Overview

How different are nuclear weapons from other kinds of weapon?

  • Nuclear weapons differ from other kinds (or "conventional") weapons in two main regards. One is their overwhelming destructive power. The atomic bomb dropped on Hiroshima in 1945 delivered a blast equivalent to about 13 kilotons of TNT. More than one hundred thousand people lost their lives. Since then nuclear weapons with yields of more than 50 megatons have been developed, several thousand times more powerful than the bomb dropped on Hiroshima. Whereas conventional weapons can, at least to some degree, distinguish between military and civilian targets, nuclear weapons kill indiscriminately because of their huge destructive power, destroying all life on a massive scale.
  • The second point to emphasize is the radioactivity they leave behind. After fires caused by the explosion are extinguished and silence returns, radioactivity keeps functioning for months and can cause leukemia or other kinds of disease, even affecting people who only enter the area after the bombing. Furthermore, the diseases are often inherited by sufferers' offspring.
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When have nuclear weapons been used?

  • They have been used twice in war, on both occasions in Japan at the end of World War II. More than two hundred thousand people were killed by the two bombings. On the other hand, about a thousand nuclear tests have been conducted all over the world. In addition to the human cost, these tests have also caused severe damage to the natural environment.
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What happens when a nuclear weapon explodes?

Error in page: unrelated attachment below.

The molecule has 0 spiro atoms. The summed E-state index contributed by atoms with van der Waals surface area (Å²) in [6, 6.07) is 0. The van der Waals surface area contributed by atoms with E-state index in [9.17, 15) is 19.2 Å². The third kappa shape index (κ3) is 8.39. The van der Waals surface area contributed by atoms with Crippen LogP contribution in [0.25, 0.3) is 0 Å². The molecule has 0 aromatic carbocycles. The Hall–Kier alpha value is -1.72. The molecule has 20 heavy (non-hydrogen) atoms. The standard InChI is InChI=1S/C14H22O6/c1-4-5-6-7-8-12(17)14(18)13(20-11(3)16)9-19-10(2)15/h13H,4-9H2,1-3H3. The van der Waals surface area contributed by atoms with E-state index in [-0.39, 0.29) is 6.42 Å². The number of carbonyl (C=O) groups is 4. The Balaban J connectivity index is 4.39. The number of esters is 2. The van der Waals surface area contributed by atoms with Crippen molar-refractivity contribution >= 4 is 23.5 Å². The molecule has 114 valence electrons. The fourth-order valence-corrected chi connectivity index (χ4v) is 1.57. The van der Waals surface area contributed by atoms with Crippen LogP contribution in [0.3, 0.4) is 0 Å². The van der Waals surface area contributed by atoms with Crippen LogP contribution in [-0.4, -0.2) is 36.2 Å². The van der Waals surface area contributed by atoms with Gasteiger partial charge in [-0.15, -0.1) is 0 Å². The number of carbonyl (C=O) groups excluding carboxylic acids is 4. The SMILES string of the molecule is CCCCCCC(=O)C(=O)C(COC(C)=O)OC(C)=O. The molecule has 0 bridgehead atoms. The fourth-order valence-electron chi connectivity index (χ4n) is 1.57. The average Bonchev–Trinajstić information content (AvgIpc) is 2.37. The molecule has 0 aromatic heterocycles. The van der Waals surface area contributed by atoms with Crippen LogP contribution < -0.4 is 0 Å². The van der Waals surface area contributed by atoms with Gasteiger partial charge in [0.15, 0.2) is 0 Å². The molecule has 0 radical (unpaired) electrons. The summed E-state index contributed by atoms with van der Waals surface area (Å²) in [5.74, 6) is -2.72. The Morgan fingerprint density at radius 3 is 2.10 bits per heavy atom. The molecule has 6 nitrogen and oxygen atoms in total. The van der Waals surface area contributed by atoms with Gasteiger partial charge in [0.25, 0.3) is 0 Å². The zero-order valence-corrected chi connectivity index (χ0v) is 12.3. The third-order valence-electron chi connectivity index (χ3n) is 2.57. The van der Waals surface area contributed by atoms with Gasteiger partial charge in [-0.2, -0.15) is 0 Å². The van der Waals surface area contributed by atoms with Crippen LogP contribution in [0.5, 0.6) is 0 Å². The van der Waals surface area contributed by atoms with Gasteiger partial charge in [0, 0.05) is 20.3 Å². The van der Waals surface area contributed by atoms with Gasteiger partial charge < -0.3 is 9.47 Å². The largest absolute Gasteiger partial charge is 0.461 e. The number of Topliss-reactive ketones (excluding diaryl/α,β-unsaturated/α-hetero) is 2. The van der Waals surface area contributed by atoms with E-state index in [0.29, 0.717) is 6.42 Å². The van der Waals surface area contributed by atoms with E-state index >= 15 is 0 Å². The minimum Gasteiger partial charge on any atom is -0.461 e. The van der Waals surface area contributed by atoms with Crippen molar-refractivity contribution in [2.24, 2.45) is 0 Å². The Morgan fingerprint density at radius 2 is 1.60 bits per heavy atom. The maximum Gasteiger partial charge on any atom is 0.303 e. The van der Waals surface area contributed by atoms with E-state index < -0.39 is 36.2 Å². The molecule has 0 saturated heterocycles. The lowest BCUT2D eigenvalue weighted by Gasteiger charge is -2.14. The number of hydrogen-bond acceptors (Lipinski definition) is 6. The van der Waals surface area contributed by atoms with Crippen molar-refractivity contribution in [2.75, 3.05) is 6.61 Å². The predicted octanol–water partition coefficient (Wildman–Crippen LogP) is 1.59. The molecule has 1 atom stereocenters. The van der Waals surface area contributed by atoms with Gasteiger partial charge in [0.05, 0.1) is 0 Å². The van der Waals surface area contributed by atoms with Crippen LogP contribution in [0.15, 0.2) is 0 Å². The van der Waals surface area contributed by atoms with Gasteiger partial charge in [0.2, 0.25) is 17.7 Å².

• A nuclear explosion produces several forms of damaging effects: blast, thermal radiation, electromagnetic pulse, direct nuclear radiation and fallout. In Hiroshima and Nagasaki, upon detonation, the explosion created a fireball of intense heat, and radiation was released in winds of around 1,500 kmph. Human bodies were vaporized and even those not in the immediate area of destruction suffered from non-survivable burns, were blinded and suffered terrible external and internal injuries.
  • What happens when a nuclear bomb explodes?
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How many are there in the world?

  • According to Sweden International Peace Research Institute, there were about 20,500 nuclear weapons in the world as of 2011. Each of these weapons has many times the destructive power of the bombs dropped on Nagasaki and Hiroshima. Enough warheads exist to destroy our planet many times over.
  • http://www.sipri.org/media/pressreleases/yblaunch11
  • But to estimate the exact number is difficult. Some countries are in the process of reducing their stockpiles; others, however, seem to be developing them.
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Are there any international agreements controlling them?

  • Some agreements have been signed to reduce or restrict nuclear weapons. Two significant examples are as follows:
  • The Nuclear Non-Proliferation Treaty (NPT), which came into force in 1970, allows only five countries (China, France, Russia, UK and USA) to possess nuclear weapons. These five countries at the same time undertake to pursue negotiations for nuclear disarmament. Unfortunately, the world is at increased risk of nuclear terrorism and proliferation following a long period of stagnation in efforts toward nuclear disarmament.
  • In 1996, the Comprehensive Nuclear-Test-Ban-Treaty (CTBT) was signed. But it has not come into force because several governments have failed to ratify it.
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Why do such weapons still exist?

  • Some governments and individuals are still clinging to a nuclear deterrence theory that justifies existence of nuclear weapons for their own security. But the results of our awareness survey show the majority of ordinary young people in eight countries seek their abolition. We think a crucial role for bringing about a breakthrough can be played by civil society, which follows humanity's prosperity not the interests of governments or politicians.
  • One of the issues civil society has focused on is establishment of a Nuclear Weapons Convention, which would prohibit the development, testing, production, stockpiling, transfer, use and threat of use of nuclear weapons.
  • SGI supports this initiative. We welcome your support.
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